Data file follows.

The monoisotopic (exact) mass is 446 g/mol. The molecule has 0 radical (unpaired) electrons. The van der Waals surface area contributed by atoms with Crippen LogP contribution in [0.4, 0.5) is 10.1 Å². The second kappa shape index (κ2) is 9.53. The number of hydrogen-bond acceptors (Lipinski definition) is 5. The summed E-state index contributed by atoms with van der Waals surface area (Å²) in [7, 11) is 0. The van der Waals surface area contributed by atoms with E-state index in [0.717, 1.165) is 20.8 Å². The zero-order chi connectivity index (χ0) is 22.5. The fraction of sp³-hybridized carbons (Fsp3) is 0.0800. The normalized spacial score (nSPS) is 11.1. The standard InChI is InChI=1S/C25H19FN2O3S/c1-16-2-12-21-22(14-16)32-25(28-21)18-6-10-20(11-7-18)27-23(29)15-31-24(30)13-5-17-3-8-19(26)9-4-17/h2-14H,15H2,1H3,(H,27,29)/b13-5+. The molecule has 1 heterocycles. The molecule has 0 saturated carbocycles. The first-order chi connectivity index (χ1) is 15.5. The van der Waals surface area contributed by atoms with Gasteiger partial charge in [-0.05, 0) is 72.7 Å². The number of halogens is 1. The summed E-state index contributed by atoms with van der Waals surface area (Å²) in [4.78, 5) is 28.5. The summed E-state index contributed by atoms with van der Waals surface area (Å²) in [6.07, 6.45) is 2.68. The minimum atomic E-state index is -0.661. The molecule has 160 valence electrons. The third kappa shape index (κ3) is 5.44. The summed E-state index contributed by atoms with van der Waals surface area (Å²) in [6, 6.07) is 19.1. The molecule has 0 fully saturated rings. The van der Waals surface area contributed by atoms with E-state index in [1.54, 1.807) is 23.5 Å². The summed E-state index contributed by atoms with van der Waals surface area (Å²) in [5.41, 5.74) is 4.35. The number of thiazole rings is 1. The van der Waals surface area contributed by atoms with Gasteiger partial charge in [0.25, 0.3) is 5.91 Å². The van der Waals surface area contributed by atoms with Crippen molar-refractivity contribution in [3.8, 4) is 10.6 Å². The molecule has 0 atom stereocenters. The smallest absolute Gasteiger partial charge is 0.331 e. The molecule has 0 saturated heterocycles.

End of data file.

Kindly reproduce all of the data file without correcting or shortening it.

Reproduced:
The monoisotopic (exact) mass is 446 g/mol. The molecule has 0 radical (unpaired) electrons. The van der Waals surface area contributed by atoms with Crippen LogP contribution in [0.4, 0.5) is 10.1 Å². The second kappa shape index (κ2) is 9.53. The number of hydrogen-bond acceptors (Lipinski definition) is 5. The summed E-state index contributed by atoms with van der Waals surface area (Å²) in [7, 11) is 0. The van der Waals surface area contributed by atoms with E-state index in [0.717, 1.165) is 20.8 Å². The zero-order chi connectivity index (χ0) is 22.5. The fraction of sp³-hybridized carbons (Fsp3) is 0.0800. The normalized spacial score (nSPS) is 11.1. The standard InChI is InChI=1S/C25H19FN2O3S/c1-16-2-12-21-22(14-16)32-25(28-21)18-6-10-20(11-7-18)27-23(29)15-31-24(30)13-5-17-3-8-19(26)9-4-17/h2-14H,15H2,1H3,(H,27,29)/b13-5+. The molecule has 1 heterocycles. The molecule has 0 saturated carbocycles. The first-order chi connectivity index (χ1) is 15.5. The van der Waals surface area contributed by atoms with Gasteiger partial charge in [-0.05, 0) is 72.7 Å². The number of halogens is 1. The summed E-state index contributed by atoms with van der Waals surface area (Å²) in [4.78, 5) is 28.5. The summed E-state index contributed by atoms with van der Waals surface area (Å²) in [6.07, 6.45) is 2.68. The minimum atomic E-state index is -0.661. The molecule has 160 valence electrons. The third kappa shape index (κ3) is 5.44. The summed E-state index contributed by atoms with van der Waals surface area (Å²) in [6, 6.07) is 19.1. The molecule has 0 fully saturated rings. The van der Waals surface area contributed by atoms with E-state index in [1.54, 1.807) is 23.5 Å². The summed E-state index contributed by atoms with van der Waals surface area (Å²) in [5.41, 5.74) is 4.35. The number of thiazole rings is 1. The van der Waals surface area contributed by atoms with Gasteiger partial charge in [0.25, 0.3) is 5.91 Å². The van der Waals surface area contributed by atoms with Crippen molar-refractivity contribution in [3.8, 4) is 10.6 Å². The molecule has 0 atom stereocenters. The smallest absolute Gasteiger partial charge is 0.331 e. The molecule has 0 saturated heterocycles.